The two-faceted nature of impulsivity in patients with borderline personality disorder and substance use disorder

Aniko Maraz, Bálint Andó, Péter Rigó, János Harmatta, Gáspár Takách, Zsolt Zalka, István Boncz, Zsuzsa Lackó, R. Urbán, Wim van den Brink, Z. Demetrovics

Research output: Contribution to journalArticle

10 Citations (Scopus)

Abstract

Background: Impulsivity, which has been the subject of extensive debate in psychiatric research, is a clinically important concept, especially with respect to Borderline Personality Disorder (BPD) and Substance Use Disorders (SUD). The current study aims to examine the presence of two aspects of impulsivity (self-reported impulsivity and delay discounting) in patients with BPD, SUD (alcohol use = AUD or drug use = DUD) and the combination of both disorders (BPD + SUD). Methods: Patients were recruited from eight different mental health treatment service facilities. A total of 345 participants were assessed and divided into six groups: (1) healthy controls (non-BPD, non-SUD), (2) patients with BPD (non-SUD), (3) DUD (non-BPD), (4) AUD (non-BPD), (5) BPD + AUD and (6) BPD + DUD. Results: The behavioural measure of impulsivity is more conservative than the results of self-reported impulsivity. Furthermore, ANOVA indicated that BPD and SUD have significant effects on self-reported impulsivity, even when demographic variables, income, other psychiatric symptoms or depression are considered as covariates. On the other hand, the main effects of BPD and SUD are mediated by psychiatric symptoms and depression when delay discounting is considered as a dependent variable. Conclusions: When self-reported, impulsivity is over-estimated as compared to reports based on behavioural measures. These results provide support for the notion that impulsivity is not a unitary construct, and that it instead has different manifestations in BPD and SUD patients.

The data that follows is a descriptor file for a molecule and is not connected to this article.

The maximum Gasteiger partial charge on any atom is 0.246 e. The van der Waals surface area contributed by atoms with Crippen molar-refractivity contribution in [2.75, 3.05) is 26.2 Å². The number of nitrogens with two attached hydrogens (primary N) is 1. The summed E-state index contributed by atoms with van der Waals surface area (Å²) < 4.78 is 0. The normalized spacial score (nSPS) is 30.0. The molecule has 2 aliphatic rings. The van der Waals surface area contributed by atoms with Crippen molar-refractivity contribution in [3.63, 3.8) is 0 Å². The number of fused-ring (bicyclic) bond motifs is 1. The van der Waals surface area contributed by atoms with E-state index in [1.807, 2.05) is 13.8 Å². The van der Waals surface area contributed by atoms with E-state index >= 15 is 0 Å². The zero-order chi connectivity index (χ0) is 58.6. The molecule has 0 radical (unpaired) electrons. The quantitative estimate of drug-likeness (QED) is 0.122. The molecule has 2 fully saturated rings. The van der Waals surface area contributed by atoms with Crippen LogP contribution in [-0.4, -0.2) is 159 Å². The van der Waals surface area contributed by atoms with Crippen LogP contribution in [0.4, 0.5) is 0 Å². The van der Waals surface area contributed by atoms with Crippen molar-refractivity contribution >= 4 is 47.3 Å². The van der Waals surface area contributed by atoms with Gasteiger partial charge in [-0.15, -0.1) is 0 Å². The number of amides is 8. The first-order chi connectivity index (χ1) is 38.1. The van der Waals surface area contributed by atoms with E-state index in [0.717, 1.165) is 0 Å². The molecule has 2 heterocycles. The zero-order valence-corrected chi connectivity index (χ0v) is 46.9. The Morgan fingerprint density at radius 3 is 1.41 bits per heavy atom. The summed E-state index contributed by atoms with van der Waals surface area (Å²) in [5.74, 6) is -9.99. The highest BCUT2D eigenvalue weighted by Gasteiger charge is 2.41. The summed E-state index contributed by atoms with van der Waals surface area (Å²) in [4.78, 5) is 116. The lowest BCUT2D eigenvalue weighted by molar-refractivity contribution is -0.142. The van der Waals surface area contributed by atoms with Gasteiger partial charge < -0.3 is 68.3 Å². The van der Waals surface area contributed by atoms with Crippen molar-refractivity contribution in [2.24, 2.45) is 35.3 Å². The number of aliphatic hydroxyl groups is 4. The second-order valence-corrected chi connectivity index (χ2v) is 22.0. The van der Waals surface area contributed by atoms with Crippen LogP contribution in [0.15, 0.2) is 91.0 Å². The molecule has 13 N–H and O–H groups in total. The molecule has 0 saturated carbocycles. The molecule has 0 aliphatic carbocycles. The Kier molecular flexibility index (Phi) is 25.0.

Original languageEnglish
JournalDrug and Alcohol Dependence
DOIs
Publication statusAccepted/In press - Sep 8 2015

Keywords

  • Alcohol dependence
  • Comorbidity
  • Delay discounting
  • Delay of gratification
  • Dual diagnosis
  • Impulsivity
  • Substance use

ASJC Scopus subject areas

  • Psychiatry and Mental health
  • Toxicology
  • Pharmacology
  • Pharmacology (medical)

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